But yeah, you'll pick up the basics easily enough if you make a wee bit of an effort, and there are millions of different tape/book language courses. Different people are going to recommend different ones, so I'd say probably best just to have a look 'round Waterstones or similar and see which one takes your fancy... or ask the staff on that floor for a recommendation. The BBC's language site has a good basic range of reading, listening and writing activites too for you to test yourself.

    How exciting :D
  • Former MemberFormer Member Posts: 1,876,324 The Mix Honorary Guru
    VinylVicky wrote: »
    Is it just English, that European countries are fluent in? If so, then I can see why we aren't fluent in another language as there isn't another language as widespread over Europe.

    English for a long time has been considered the universal language. It's a throwback to the old Empire days. And the world's biggest economy speaks English as well, the markets are all English language based. Go to the EU however you'll see that all the major documents are in either English/French/German.

    ETA:Why would we want to learn other people's language when we can communicate with them perfectly with our own?
  • Former MemberFormer Member Posts: 1,876,324 The Mix Honorary Guru
    Fußgangerzone - best word in the german language. remember that one.
  • Former MemberFormer Member Posts: 1,876,324 The Mix Honorary Guru
    I've stayed with families in Germany and Austria before and pretty much everybody either speaks very good English or a little bit, so you should have no problem. However if you're actually working over there, then they'll respect you alot more if you make an attempt to learn and speak some of their language.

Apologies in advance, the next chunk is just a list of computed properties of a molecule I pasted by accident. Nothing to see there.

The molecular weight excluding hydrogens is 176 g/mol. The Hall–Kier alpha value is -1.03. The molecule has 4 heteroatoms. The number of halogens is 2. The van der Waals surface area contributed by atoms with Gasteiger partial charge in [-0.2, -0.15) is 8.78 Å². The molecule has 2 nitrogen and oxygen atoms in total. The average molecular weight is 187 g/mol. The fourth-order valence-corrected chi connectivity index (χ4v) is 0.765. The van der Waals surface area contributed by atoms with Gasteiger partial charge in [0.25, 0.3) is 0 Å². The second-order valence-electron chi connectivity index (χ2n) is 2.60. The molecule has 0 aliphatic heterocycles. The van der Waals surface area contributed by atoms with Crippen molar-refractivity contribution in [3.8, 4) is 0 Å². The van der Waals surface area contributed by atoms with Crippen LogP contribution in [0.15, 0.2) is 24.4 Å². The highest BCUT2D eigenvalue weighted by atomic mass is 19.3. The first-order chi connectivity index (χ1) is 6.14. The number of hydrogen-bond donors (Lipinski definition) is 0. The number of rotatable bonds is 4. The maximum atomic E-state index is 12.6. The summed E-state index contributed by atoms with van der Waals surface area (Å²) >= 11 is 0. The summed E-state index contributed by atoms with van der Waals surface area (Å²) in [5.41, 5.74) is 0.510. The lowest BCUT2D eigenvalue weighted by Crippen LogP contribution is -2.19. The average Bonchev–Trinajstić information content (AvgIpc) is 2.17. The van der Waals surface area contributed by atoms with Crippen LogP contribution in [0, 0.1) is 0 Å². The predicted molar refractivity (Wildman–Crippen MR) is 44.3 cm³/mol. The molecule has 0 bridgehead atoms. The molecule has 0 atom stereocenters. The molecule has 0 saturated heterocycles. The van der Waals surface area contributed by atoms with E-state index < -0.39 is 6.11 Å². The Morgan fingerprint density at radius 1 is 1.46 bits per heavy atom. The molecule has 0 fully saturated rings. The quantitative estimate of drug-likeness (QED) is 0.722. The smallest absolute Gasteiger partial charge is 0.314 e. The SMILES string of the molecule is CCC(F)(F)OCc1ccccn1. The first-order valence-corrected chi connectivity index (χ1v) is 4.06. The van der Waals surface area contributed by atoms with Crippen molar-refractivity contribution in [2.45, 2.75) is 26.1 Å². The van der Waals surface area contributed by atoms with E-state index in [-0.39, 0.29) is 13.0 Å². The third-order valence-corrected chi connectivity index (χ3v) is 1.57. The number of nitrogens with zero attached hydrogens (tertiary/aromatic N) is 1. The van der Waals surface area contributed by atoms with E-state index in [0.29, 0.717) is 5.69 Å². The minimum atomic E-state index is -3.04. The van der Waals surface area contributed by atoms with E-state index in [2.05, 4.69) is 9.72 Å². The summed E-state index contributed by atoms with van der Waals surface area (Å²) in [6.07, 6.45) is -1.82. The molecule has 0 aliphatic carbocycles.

The only problem I found was with the family I stayed with in Elmshorn, Schleswig-Holstein in North Germany where the family I stayed with were originally Polish and the father couldn't speak very good German, let alone English. Their son however was fluent in Polish, German, English, French and was learning Latin and Russian.
  • Former MemberFormer Member Posts: 1,876,324 The Mix Honorary Guru
    Nah, the best word in German is weissbier.
  • Former MemberFormer Member Posts: 1,876,324 The Mix Honorary Guru
    Kermit wrote: »
    Nah, the best word in German is weissbier.

    :yum: :yes:
  • Former MemberFormer Member Posts: 1,876,324 The Mix Honorary Guru
    koe_182 wrote: »
    Fußgangerzone - best word in the german language. remember that one.
    Are you my other half in disguise? That's also the only German word that he knows and he loves it .... oh and he also knows the German for cheesy bell end - typical!
  • Former MemberFormer Member Posts: 1,876,324 The Mix Honorary Guru
    VinylVicky wrote: »
    Cheers for the tips guys, I'll see about getting that cd Kermit. Where I am staying is very near Holland but yes, I'd love to travel the country.

    Where abouts are you staying? I used to live in Germany near Holland :hyper:
  • Former MemberFormer Member Posts: 1,876,324 The Mix Honorary Guru
    VinylVicky wrote: »
    I may be working there for 6 months - Do they speak much English over there and what's the best way of learning basic lingo, before I actually get there?
    If it's anything like Holland- which is very close - it will be piss easy as they all speak English.
    I'm so excited if I do get to go, excellent money, opprtunites and right near my fave city Amsterdam!

    english is part of basic school teachings in germany and you should be able to have no problems at all talking in english with anyone, let alone in business/hostels etc.

    People in german who aren't used to speak much english pronounce the words in their german pronounciation which sounds hilarious and stupid but you'll get by.